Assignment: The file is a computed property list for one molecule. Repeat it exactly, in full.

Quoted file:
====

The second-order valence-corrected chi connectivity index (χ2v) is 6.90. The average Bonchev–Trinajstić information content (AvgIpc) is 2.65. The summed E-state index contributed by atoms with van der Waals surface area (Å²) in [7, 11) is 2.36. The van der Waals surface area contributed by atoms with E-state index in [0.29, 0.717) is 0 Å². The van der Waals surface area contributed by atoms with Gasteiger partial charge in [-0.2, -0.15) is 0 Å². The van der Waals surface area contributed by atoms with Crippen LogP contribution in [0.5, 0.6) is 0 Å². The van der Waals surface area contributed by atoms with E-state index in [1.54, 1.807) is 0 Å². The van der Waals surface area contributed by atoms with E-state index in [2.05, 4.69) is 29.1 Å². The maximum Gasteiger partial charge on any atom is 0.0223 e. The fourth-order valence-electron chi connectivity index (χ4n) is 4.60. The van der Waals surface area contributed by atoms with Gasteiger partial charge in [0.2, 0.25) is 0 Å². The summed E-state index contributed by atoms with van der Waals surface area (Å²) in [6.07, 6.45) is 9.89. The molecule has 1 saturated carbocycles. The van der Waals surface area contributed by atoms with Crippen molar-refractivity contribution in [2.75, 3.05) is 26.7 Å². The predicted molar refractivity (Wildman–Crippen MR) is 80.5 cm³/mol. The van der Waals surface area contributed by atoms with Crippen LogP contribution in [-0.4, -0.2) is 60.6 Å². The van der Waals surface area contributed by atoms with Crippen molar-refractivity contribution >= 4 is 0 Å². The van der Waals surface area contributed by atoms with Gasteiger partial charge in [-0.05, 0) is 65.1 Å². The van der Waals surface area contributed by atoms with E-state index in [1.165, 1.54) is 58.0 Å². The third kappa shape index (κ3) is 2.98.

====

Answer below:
The second-order valence-corrected chi connectivity index (χ2v) is 6.90. The average Bonchev–Trinajstić information content (AvgIpc) is 2.65. The summed E-state index contributed by atoms with van der Waals surface area (Å²) in [7, 11) is 2.36. The van der Waals surface area contributed by atoms with E-state index in [0.29, 0.717) is 0 Å². The van der Waals surface area contributed by atoms with Gasteiger partial charge in [-0.2, -0.15) is 0 Å². The van der Waals surface area contributed by atoms with Crippen LogP contribution in [0.5, 0.6) is 0 Å². The van der Waals surface area contributed by atoms with E-state index in [1.54, 1.807) is 0 Å². The van der Waals surface area contributed by atoms with E-state index in [2.05, 4.69) is 29.1 Å². The maximum Gasteiger partial charge on any atom is 0.0223 e. The fourth-order valence-electron chi connectivity index (χ4n) is 4.60. The van der Waals surface area contributed by atoms with Gasteiger partial charge in [0.2, 0.25) is 0 Å². The summed E-state index contributed by atoms with van der Waals surface area (Å²) in [6.07, 6.45) is 9.89. The molecule has 1 saturated carbocycles. The van der Waals surface area contributed by atoms with Crippen molar-refractivity contribution in [2.75, 3.05) is 26.7 Å². The predicted molar refractivity (Wildman–Crippen MR) is 80.5 cm³/mol. The van der Waals surface area contributed by atoms with Crippen LogP contribution in [-0.4, -0.2) is 60.6 Å². The van der Waals surface area contributed by atoms with Crippen molar-refractivity contribution >= 4 is 0 Å². The van der Waals surface area contributed by atoms with Gasteiger partial charge in [-0.05, 0) is 65.1 Å². The van der Waals surface area contributed by atoms with E-state index in [1.165, 1.54) is 58.0 Å². The third kappa shape index (κ3) is 2.98.